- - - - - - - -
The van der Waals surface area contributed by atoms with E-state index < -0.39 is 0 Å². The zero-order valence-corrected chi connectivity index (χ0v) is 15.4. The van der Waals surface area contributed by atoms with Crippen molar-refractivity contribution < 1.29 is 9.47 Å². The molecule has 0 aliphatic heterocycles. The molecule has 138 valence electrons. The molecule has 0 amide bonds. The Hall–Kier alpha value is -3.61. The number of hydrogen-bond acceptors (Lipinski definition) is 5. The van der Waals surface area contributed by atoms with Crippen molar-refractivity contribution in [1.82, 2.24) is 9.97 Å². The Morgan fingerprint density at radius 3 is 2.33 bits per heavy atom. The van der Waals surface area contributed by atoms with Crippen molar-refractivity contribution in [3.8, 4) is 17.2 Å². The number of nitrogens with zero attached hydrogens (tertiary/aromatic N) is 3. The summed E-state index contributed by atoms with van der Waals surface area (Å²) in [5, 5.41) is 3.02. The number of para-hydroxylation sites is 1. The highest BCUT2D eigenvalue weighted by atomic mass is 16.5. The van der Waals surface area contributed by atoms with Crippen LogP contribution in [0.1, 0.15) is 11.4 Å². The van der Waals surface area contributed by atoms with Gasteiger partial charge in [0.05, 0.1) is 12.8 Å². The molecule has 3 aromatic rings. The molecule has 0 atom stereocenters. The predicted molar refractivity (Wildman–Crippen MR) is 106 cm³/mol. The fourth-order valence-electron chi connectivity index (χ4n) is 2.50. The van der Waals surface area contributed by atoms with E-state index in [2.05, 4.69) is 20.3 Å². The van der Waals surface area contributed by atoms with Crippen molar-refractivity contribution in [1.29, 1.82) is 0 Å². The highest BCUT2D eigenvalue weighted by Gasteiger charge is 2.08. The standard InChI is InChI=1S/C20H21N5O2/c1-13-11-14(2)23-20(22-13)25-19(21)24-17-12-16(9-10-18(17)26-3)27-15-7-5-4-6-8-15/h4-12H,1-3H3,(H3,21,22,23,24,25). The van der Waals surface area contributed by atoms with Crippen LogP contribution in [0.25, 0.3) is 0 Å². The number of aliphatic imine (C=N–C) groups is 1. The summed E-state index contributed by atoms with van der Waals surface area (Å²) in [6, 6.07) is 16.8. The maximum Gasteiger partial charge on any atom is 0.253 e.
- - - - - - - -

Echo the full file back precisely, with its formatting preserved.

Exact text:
The van der Waals surface area contributed by atoms with E-state index < -0.39 is 0 Å². The zero-order valence-corrected chi connectivity index (χ0v) is 15.4. The van der Waals surface area contributed by atoms with Crippen molar-refractivity contribution < 1.29 is 9.47 Å². The molecule has 0 aliphatic heterocycles. The molecule has 138 valence electrons. The molecule has 0 amide bonds. The Hall–Kier alpha value is -3.61. The number of hydrogen-bond acceptors (Lipinski definition) is 5. The van der Waals surface area contributed by atoms with Crippen molar-refractivity contribution in [1.82, 2.24) is 9.97 Å². The Morgan fingerprint density at radius 3 is 2.33 bits per heavy atom. The van der Waals surface area contributed by atoms with Crippen molar-refractivity contribution in [3.8, 4) is 17.2 Å². The number of nitrogens with zero attached hydrogens (tertiary/aromatic N) is 3. The summed E-state index contributed by atoms with van der Waals surface area (Å²) in [5, 5.41) is 3.02. The number of para-hydroxylation sites is 1. The highest BCUT2D eigenvalue weighted by atomic mass is 16.5. The van der Waals surface area contributed by atoms with Crippen LogP contribution in [0.1, 0.15) is 11.4 Å². The van der Waals surface area contributed by atoms with Gasteiger partial charge in [0.05, 0.1) is 12.8 Å². The molecule has 3 aromatic rings. The molecule has 0 atom stereocenters. The predicted molar refractivity (Wildman–Crippen MR) is 106 cm³/mol. The fourth-order valence-electron chi connectivity index (χ4n) is 2.50. The van der Waals surface area contributed by atoms with E-state index in [2.05, 4.69) is 20.3 Å². The van der Waals surface area contributed by atoms with Crippen molar-refractivity contribution in [1.29, 1.82) is 0 Å². The highest BCUT2D eigenvalue weighted by Gasteiger charge is 2.08. The standard InChI is InChI=1S/C20H21N5O2/c1-13-11-14(2)23-20(22-13)25-19(21)24-17-12-16(9-10-18(17)26-3)27-15-7-5-4-6-8-15/h4-12H,1-3H3,(H3,21,22,23,24,25). The van der Waals surface area contributed by atoms with Crippen LogP contribution in [0.25, 0.3) is 0 Å². The number of aliphatic imine (C=N–C) groups is 1. The summed E-state index contributed by atoms with van der Waals surface area (Å²) in [6, 6.07) is 16.8. The maximum Gasteiger partial charge on any atom is 0.253 e.